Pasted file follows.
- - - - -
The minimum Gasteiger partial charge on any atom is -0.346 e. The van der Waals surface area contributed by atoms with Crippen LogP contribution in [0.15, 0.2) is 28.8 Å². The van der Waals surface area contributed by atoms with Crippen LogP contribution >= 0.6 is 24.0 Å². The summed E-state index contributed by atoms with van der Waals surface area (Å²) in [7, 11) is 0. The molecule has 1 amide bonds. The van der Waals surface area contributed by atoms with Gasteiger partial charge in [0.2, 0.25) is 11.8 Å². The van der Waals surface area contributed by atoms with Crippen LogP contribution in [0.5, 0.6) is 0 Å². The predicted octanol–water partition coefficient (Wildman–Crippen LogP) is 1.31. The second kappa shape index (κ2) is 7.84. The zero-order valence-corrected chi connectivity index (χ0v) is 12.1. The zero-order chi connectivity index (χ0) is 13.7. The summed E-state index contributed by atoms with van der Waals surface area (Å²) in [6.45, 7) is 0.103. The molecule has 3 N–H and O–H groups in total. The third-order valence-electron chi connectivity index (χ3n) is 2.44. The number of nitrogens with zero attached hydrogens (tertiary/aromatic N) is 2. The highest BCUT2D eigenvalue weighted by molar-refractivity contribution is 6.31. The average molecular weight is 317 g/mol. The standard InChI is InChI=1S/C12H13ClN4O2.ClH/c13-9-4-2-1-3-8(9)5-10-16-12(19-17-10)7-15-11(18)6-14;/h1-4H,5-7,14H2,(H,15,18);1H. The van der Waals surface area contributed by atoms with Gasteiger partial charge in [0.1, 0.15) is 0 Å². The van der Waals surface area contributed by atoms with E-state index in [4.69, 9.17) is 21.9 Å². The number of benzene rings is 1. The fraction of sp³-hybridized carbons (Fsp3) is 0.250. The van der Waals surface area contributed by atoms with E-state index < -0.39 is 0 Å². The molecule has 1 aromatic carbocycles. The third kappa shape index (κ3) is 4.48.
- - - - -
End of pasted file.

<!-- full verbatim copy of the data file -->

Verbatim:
The minimum Gasteiger partial charge on any atom is -0.346 e. The van der Waals surface area contributed by atoms with Crippen LogP contribution in [0.15, 0.2) is 28.8 Å². The van der Waals surface area contributed by atoms with Crippen LogP contribution >= 0.6 is 24.0 Å². The summed E-state index contributed by atoms with van der Waals surface area (Å²) in [7, 11) is 0. The molecule has 1 amide bonds. The van der Waals surface area contributed by atoms with Gasteiger partial charge in [0.2, 0.25) is 11.8 Å². The van der Waals surface area contributed by atoms with Crippen LogP contribution in [0.5, 0.6) is 0 Å². The predicted octanol–water partition coefficient (Wildman–Crippen LogP) is 1.31. The second kappa shape index (κ2) is 7.84. The zero-order valence-corrected chi connectivity index (χ0v) is 12.1. The zero-order chi connectivity index (χ0) is 13.7. The summed E-state index contributed by atoms with van der Waals surface area (Å²) in [6.45, 7) is 0.103. The molecule has 3 N–H and O–H groups in total. The third-order valence-electron chi connectivity index (χ3n) is 2.44. The number of nitrogens with zero attached hydrogens (tertiary/aromatic N) is 2. The highest BCUT2D eigenvalue weighted by molar-refractivity contribution is 6.31. The average molecular weight is 317 g/mol. The standard InChI is InChI=1S/C12H13ClN4O2.ClH/c13-9-4-2-1-3-8(9)5-10-16-12(19-17-10)7-15-11(18)6-14;/h1-4H,5-7,14H2,(H,15,18);1H. The van der Waals surface area contributed by atoms with Gasteiger partial charge in [0.1, 0.15) is 0 Å². The van der Waals surface area contributed by atoms with E-state index in [4.69, 9.17) is 21.9 Å². The number of benzene rings is 1. The fraction of sp³-hybridized carbons (Fsp3) is 0.250. The van der Waals surface area contributed by atoms with E-state index < -0.39 is 0 Å². The molecule has 1 aromatic carbocycles. The third kappa shape index (κ3) is 4.48.